New Social Movement Theory
New social movement theory looks at a diverse array of collective actions and the manner in which those actions are based in politics, ideology. and culture. It Also incorporates factors of identity. including race. class. gender. and sexuality. as sources of collective action and social' movements. Examples of "new social movements" include conformism and environmental environmental justice movements. Eco Feminism emerged in the late 1970s and early 1980s out of the feminist. peace. and ecology movements. Prompted by the near meltdown at the Three Mile Island nuclear power plant. ecofeminists established World Women in Defense of the Environment Ec,Jj~mi/Jism is based on the belief that patriarchy is a root cause of environmental problems. According to ecofeminists, patriarchy not only results in the domination of women by men but also contributes to a belief that nature is to he possessed and dominated. rather than treated as a partner (see Ortner, 1974; Merchant. 1983.1992; Mies and Shiva, 199.' . Another "new social movement" focuses on environment l justice and the intersection of race and class in the environmental struggle (see "Sociology Works!"), Sociologist Stella M. Capek (1993) investigated a contaminated landfill in the Carver Terrace neighborhood of Texarkana. Texas, and found that residents were able to mobilize for change and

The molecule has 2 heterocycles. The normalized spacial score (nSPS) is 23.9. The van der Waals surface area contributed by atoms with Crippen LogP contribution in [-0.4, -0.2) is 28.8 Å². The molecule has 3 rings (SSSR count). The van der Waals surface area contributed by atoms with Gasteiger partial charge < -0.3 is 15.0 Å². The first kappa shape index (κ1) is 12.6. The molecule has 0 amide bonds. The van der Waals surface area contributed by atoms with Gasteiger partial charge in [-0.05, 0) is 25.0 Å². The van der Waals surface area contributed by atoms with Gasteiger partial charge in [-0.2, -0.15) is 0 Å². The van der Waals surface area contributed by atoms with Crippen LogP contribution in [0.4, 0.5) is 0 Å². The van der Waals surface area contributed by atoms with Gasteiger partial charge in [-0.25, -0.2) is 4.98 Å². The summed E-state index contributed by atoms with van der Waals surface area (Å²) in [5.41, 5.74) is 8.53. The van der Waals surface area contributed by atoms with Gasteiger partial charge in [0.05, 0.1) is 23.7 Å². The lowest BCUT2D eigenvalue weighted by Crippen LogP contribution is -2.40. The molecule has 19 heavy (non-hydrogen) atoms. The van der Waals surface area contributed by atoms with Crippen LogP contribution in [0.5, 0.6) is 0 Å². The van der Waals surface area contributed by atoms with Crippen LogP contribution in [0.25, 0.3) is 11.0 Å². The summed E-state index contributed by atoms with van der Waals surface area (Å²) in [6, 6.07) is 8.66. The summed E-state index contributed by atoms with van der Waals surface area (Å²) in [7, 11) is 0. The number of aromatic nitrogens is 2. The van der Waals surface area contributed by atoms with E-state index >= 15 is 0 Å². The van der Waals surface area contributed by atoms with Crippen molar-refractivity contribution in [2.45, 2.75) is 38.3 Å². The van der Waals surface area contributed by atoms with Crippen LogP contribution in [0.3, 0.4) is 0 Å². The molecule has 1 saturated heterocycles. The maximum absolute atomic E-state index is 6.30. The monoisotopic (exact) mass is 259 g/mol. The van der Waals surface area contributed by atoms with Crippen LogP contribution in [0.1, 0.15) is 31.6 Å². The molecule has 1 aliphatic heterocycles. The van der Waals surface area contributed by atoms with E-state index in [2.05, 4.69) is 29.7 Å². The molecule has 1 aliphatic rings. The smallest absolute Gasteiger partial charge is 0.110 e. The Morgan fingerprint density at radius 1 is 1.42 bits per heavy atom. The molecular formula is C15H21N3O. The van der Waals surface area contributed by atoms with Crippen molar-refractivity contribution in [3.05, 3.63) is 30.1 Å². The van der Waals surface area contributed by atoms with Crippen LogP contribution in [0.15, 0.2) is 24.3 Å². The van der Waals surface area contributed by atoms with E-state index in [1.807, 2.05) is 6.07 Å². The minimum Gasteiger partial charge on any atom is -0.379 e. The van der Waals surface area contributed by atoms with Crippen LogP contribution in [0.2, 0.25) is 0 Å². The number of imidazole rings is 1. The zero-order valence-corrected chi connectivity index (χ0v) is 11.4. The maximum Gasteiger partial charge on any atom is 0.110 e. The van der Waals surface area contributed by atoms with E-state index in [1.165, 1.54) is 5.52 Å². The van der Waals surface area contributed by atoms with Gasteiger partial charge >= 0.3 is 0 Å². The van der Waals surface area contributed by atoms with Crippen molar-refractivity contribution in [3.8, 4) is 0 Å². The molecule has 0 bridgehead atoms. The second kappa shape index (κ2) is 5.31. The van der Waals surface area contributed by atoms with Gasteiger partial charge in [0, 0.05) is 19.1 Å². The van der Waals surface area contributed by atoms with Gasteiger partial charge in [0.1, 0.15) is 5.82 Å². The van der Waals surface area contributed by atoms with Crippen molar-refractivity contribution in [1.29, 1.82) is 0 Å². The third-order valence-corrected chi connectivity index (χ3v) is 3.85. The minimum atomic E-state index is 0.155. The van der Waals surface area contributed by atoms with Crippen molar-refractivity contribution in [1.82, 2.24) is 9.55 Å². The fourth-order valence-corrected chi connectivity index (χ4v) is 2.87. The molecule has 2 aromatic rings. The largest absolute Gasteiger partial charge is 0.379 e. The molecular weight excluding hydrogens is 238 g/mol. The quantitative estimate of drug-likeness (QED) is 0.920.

win a federal buyout and relocation hy symbolically linking their issue to a larger environmental justice .